Parker brought those same qualities to the Manhattan penthouse of Bob and Suzanne Wright. Bob was the president and CEO of NBC, and the couple are now all-star fundraisers for Autism Speaks. They live in a tall building on the West Side. “It overlooks Riverside Park, with three-hundred-and-sixty-degree views,” says Parker. “We have done four residences for them, all very different.”
In this case, the clients needed some healthy compartmentalizing. “They use the apartment for receptions and benefits,” says Parker, who had an ingenious solution to the problem of multiple functions: He added shoji-like screens made from lenticular glass.
“They’re movable, and they refract the light but obscure the view,” he says. “You can get privacy if you want, even though there are two hundred people there.” Interior designer Leslie Heiden established a neutral interior of soft grays, greens and wood trim to balance the hardness of metal and glass.
There was also need for a media room. (Given Bob’s profession, this was not a house where the TVs would be hidden.) To that end, Parker created a special limestone fireplace that surrounds and cossets the biggest TV in the house. “The flue goes up the side of the building, becoming part of the architecture,” he says. “You can see it from Riverside Park.” He adds with a chuckle, “We had to get that approved.”
Approvals are part and parcel of Parker’s historic-preservation work, and master planning is his specialty — advising on how and when to fix, restore and conserve grand old buildings and then carrying out those plans. For the Williamsburg Savings Bank — an 1875 George Post–designed Beaux-Arts masterpiece that’s a Brooklyn icon — Parker concentrated on bolstering its dome and repairing the lattice work around the windows. The landmarked exterior and interior hadn’t been altered, but they had been left to decay, so he helped the client turn the bank into an art gallery and events space. The original foyer, for example, became a bar.
The same feel for history helped Parker employ sleight of hand to restore and rebuild an Aesthetic Movement–style brownstone on Manhattan’s East 72nd Street, the only single-family home on the block. It had to be fully modernized but not look that way.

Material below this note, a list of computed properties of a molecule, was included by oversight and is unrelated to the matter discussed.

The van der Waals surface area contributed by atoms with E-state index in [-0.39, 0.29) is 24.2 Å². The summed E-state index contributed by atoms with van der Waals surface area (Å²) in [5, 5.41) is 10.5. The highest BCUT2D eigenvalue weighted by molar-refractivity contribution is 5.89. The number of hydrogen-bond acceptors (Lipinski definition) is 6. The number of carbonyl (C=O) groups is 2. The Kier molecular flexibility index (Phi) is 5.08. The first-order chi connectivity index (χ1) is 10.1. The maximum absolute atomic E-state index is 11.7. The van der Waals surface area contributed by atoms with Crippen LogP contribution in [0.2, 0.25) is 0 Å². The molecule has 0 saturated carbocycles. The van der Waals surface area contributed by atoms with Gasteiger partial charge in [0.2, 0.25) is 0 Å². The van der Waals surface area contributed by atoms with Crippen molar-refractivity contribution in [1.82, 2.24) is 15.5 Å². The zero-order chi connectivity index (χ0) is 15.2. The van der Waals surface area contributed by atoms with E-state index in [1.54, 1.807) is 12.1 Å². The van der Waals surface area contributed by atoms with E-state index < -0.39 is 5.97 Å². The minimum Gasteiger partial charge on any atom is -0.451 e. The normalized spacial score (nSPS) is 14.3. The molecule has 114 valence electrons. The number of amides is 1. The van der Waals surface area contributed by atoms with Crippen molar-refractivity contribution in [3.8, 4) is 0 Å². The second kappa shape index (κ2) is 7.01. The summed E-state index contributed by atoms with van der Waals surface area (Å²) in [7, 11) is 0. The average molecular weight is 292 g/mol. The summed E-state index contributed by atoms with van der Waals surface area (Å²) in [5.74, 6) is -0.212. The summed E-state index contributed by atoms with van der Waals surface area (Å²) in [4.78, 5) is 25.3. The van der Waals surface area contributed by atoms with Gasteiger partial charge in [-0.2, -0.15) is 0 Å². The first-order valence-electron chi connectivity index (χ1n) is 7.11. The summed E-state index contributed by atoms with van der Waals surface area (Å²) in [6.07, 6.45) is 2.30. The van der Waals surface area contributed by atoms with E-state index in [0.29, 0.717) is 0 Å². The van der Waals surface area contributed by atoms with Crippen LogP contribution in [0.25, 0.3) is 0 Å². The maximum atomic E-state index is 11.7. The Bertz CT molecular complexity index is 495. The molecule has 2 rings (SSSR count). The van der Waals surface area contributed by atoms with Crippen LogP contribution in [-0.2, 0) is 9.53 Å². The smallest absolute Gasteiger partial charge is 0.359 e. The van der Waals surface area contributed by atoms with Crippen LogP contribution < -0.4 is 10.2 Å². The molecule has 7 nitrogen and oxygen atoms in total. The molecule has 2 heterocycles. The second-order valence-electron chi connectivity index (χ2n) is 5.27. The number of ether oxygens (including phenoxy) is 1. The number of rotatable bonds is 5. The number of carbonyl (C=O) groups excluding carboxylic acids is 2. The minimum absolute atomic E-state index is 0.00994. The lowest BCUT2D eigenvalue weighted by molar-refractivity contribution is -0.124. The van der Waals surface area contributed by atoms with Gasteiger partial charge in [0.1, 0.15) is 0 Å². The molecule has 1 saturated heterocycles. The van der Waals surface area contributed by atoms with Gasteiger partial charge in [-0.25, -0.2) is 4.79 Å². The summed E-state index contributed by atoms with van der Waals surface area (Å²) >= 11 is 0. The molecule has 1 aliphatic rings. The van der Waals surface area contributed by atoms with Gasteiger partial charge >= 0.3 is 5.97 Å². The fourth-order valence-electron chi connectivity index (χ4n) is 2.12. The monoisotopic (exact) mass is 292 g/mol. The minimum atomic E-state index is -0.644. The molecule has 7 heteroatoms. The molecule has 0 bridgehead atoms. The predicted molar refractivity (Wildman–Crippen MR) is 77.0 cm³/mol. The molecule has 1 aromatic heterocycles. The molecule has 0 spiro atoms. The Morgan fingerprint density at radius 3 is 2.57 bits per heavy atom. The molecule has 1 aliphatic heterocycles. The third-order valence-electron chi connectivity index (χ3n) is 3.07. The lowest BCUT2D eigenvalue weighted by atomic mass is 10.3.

The home was completely rewired, with new HVAC systems, smart-house technology and an elevator added; at the same time, Parker painstakingly brought back period details like encaustic-tile floors and leaded-glass windows. Where details were beyond repair, he subtly and faithfully re-created them, as with the elaborate woodwork in the living room. “The clients really understood this era,” says Parker, and were thus happy to stick it out through the dozen-year project. (He also did a very different home for them in the Hamptons.)
The Aesthetic Movement is a Parker specialty, in fact, and his passion for it drives his other business, the Southport-based Associated Artists. The gallery specializes in late-19th- and early-20th-century furniture and decorative arts by the likes of Louis Comfort Tiffany. “John Ruskin talked about the importance of handcrafted pieces and honesty, and that’s our focus,” Parker says of the 100 or so items that are usually on hand at the gallery. “The attention to detail in these works has always attracted me.”
Typically, Parker has the long view in mind — the most interesting thing to him about the Aesthetic works is the clear path he says he can trace from that era (which can seem distant now) to the world of design today. And that keen perspective is what has driven his architecture, too. Admiring the surprisingly clean lines and often utilitarian qualities of his Associated Artists inventory, says Parker, “you can’t think of modernism coming into being without this era having occurred first.”